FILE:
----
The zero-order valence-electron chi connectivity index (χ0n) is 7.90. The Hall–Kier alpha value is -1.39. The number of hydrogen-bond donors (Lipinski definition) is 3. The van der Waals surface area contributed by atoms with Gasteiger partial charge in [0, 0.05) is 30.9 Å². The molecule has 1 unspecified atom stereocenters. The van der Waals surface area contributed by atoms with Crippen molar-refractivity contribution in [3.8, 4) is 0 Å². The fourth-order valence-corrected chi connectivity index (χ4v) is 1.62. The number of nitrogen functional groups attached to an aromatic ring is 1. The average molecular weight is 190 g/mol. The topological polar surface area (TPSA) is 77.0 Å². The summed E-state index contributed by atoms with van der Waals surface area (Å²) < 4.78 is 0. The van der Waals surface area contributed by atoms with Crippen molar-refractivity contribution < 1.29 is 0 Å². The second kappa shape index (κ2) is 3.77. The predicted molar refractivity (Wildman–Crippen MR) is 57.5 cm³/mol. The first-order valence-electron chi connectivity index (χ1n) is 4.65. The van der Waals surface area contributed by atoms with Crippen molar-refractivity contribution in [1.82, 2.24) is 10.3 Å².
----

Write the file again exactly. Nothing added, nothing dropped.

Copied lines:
The zero-order valence-electron chi connectivity index (χ0n) is 7.90. The Hall–Kier alpha value is -1.39. The number of hydrogen-bond donors (Lipinski definition) is 3. The van der Waals surface area contributed by atoms with Gasteiger partial charge in [0, 0.05) is 30.9 Å². The molecule has 1 unspecified atom stereocenters. The van der Waals surface area contributed by atoms with Crippen molar-refractivity contribution in [3.8, 4) is 0 Å². The fourth-order valence-corrected chi connectivity index (χ4v) is 1.62. The number of nitrogen functional groups attached to an aromatic ring is 1. The average molecular weight is 190 g/mol. The topological polar surface area (TPSA) is 77.0 Å². The summed E-state index contributed by atoms with van der Waals surface area (Å²) < 4.78 is 0. The van der Waals surface area contributed by atoms with Crippen molar-refractivity contribution < 1.29 is 0 Å². The second kappa shape index (κ2) is 3.77. The predicted molar refractivity (Wildman–Crippen MR) is 57.5 cm³/mol. The first-order valence-electron chi connectivity index (χ1n) is 4.65. The van der Waals surface area contributed by atoms with Crippen molar-refractivity contribution in [1.82, 2.24) is 10.3 Å².